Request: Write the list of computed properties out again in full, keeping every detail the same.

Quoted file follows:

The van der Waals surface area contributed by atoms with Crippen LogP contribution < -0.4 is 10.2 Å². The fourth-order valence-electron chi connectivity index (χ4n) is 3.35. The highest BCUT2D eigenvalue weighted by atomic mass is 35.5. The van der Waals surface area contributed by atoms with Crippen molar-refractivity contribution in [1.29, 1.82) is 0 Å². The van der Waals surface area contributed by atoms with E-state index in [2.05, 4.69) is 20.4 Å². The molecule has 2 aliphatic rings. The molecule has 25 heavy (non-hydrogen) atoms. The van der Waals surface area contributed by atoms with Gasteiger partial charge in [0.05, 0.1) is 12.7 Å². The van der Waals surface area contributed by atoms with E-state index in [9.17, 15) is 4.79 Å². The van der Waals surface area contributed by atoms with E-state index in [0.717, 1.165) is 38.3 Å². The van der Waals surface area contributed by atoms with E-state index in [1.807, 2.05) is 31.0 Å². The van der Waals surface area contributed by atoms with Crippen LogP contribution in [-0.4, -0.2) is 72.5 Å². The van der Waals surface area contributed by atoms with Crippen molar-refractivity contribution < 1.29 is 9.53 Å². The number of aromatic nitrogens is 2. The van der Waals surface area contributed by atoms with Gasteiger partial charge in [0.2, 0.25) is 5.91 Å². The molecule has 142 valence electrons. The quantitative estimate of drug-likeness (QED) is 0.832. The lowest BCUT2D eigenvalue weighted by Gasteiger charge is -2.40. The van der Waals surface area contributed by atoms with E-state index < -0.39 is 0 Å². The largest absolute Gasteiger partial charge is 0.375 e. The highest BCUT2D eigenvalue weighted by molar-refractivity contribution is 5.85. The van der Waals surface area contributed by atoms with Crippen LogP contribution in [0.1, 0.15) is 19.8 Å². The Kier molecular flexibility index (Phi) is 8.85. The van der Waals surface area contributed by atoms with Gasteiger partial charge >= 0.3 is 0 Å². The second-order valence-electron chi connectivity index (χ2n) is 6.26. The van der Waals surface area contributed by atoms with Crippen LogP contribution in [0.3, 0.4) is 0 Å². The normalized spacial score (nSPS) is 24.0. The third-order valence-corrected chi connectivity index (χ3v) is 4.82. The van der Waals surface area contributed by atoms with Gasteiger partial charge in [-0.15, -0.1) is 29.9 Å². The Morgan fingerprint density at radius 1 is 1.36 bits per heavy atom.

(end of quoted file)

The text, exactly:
The van der Waals surface area contributed by atoms with Crippen LogP contribution < -0.4 is 10.2 Å². The fourth-order valence-electron chi connectivity index (χ4n) is 3.35. The highest BCUT2D eigenvalue weighted by atomic mass is 35.5. The van der Waals surface area contributed by atoms with Crippen molar-refractivity contribution in [1.29, 1.82) is 0 Å². The van der Waals surface area contributed by atoms with E-state index in [2.05, 4.69) is 20.4 Å². The molecule has 2 aliphatic rings. The molecule has 25 heavy (non-hydrogen) atoms. The van der Waals surface area contributed by atoms with Gasteiger partial charge in [0.05, 0.1) is 12.7 Å². The van der Waals surface area contributed by atoms with E-state index in [9.17, 15) is 4.79 Å². The van der Waals surface area contributed by atoms with E-state index in [0.717, 1.165) is 38.3 Å². The van der Waals surface area contributed by atoms with E-state index in [1.807, 2.05) is 31.0 Å². The van der Waals surface area contributed by atoms with Crippen LogP contribution in [-0.4, -0.2) is 72.5 Å². The van der Waals surface area contributed by atoms with Crippen molar-refractivity contribution < 1.29 is 9.53 Å². The number of aromatic nitrogens is 2. The van der Waals surface area contributed by atoms with Gasteiger partial charge in [0.2, 0.25) is 5.91 Å². The molecule has 142 valence electrons. The quantitative estimate of drug-likeness (QED) is 0.832. The lowest BCUT2D eigenvalue weighted by Gasteiger charge is -2.40. The van der Waals surface area contributed by atoms with E-state index < -0.39 is 0 Å². The largest absolute Gasteiger partial charge is 0.375 e. The highest BCUT2D eigenvalue weighted by molar-refractivity contribution is 5.85. The van der Waals surface area contributed by atoms with Crippen LogP contribution in [0.1, 0.15) is 19.8 Å². The Kier molecular flexibility index (Phi) is 8.85. The van der Waals surface area contributed by atoms with Gasteiger partial charge >= 0.3 is 0 Å². The second-order valence-electron chi connectivity index (χ2n) is 6.26. The van der Waals surface area contributed by atoms with Crippen LogP contribution in [0.3, 0.4) is 0 Å². The normalized spacial score (nSPS) is 24.0. The third-order valence-corrected chi connectivity index (χ3v) is 4.82. The van der Waals surface area contributed by atoms with Gasteiger partial charge in [-0.15, -0.1) is 29.9 Å². The Morgan fingerprint density at radius 1 is 1.36 bits per heavy atom.